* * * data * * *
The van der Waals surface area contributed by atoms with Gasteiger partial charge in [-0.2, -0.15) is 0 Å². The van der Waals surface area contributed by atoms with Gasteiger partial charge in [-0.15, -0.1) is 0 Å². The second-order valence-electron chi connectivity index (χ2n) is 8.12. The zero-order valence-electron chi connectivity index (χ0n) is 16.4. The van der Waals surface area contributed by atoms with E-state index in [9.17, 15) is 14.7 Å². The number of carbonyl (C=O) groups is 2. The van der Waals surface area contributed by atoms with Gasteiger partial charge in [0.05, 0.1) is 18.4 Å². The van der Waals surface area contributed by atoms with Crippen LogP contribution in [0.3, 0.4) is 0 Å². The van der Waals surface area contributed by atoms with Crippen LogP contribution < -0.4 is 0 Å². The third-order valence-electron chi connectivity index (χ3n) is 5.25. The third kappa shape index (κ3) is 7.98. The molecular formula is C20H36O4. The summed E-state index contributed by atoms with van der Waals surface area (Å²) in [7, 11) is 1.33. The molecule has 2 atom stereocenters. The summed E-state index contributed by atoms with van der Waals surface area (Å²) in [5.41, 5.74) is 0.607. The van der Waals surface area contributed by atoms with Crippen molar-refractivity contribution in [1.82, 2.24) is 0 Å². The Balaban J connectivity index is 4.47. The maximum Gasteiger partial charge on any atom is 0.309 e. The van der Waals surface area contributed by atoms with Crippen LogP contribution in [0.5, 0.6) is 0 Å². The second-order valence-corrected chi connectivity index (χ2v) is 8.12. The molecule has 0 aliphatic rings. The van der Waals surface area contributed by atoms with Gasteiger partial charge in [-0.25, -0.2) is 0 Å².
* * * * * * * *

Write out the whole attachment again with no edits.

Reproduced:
The van der Waals surface area contributed by atoms with Gasteiger partial charge in [-0.2, -0.15) is 0 Å². The van der Waals surface area contributed by atoms with Gasteiger partial charge in [-0.15, -0.1) is 0 Å². The second-order valence-electron chi connectivity index (χ2n) is 8.12. The zero-order valence-electron chi connectivity index (χ0n) is 16.4. The van der Waals surface area contributed by atoms with E-state index in [9.17, 15) is 14.7 Å². The number of carbonyl (C=O) groups is 2. The van der Waals surface area contributed by atoms with Gasteiger partial charge in [0.05, 0.1) is 18.4 Å². The van der Waals surface area contributed by atoms with Crippen LogP contribution in [0.3, 0.4) is 0 Å². The van der Waals surface area contributed by atoms with Crippen LogP contribution < -0.4 is 0 Å². The third-order valence-electron chi connectivity index (χ3n) is 5.25. The third kappa shape index (κ3) is 7.98. The molecular formula is C20H36O4. The summed E-state index contributed by atoms with van der Waals surface area (Å²) in [7, 11) is 1.33. The molecule has 2 atom stereocenters. The summed E-state index contributed by atoms with van der Waals surface area (Å²) in [5.41, 5.74) is 0.607. The van der Waals surface area contributed by atoms with Crippen molar-refractivity contribution in [1.82, 2.24) is 0 Å². The Balaban J connectivity index is 4.47. The maximum Gasteiger partial charge on any atom is 0.309 e. The van der Waals surface area contributed by atoms with Crippen LogP contribution in [0.5, 0.6) is 0 Å². The second-order valence-corrected chi connectivity index (χ2v) is 8.12. The molecule has 0 aliphatic rings. The van der Waals surface area contributed by atoms with Gasteiger partial charge in [-0.25, -0.2) is 0 Å².